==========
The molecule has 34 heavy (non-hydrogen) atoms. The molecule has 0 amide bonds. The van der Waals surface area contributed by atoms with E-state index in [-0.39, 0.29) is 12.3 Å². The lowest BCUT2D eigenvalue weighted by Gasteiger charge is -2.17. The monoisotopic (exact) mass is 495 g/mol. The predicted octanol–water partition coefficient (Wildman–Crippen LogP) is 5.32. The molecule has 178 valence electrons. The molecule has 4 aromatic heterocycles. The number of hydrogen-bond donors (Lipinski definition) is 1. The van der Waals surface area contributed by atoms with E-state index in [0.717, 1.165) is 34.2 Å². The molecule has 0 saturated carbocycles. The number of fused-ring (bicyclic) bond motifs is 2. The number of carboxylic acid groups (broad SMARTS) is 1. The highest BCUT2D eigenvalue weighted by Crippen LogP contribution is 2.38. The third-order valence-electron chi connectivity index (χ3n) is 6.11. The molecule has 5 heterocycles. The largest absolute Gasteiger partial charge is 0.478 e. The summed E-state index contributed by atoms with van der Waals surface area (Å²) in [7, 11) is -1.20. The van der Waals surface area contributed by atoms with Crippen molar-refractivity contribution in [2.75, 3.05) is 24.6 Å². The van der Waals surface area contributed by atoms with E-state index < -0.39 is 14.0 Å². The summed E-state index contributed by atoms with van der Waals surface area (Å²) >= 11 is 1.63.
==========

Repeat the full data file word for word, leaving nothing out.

The molecule has 34 heavy (non-hydrogen) atoms. The molecule has 0 amide bonds. The van der Waals surface area contributed by atoms with E-state index in [-0.39, 0.29) is 12.3 Å². The lowest BCUT2D eigenvalue weighted by Gasteiger charge is -2.17. The monoisotopic (exact) mass is 495 g/mol. The predicted octanol–water partition coefficient (Wildman–Crippen LogP) is 5.32. The molecule has 178 valence electrons. The molecule has 4 aromatic heterocycles. The number of hydrogen-bond donors (Lipinski definition) is 1. The van der Waals surface area contributed by atoms with E-state index in [0.717, 1.165) is 34.2 Å². The molecule has 0 saturated carbocycles. The number of fused-ring (bicyclic) bond motifs is 2. The number of carboxylic acid groups (broad SMARTS) is 1. The highest BCUT2D eigenvalue weighted by Crippen LogP contribution is 2.38. The third-order valence-electron chi connectivity index (χ3n) is 6.11. The molecule has 5 heterocycles. The largest absolute Gasteiger partial charge is 0.478 e. The summed E-state index contributed by atoms with van der Waals surface area (Å²) in [7, 11) is -1.20. The van der Waals surface area contributed by atoms with Crippen molar-refractivity contribution in [2.75, 3.05) is 24.6 Å². The van der Waals surface area contributed by atoms with E-state index < -0.39 is 14.0 Å². The summed E-state index contributed by atoms with van der Waals surface area (Å²) >= 11 is 1.63.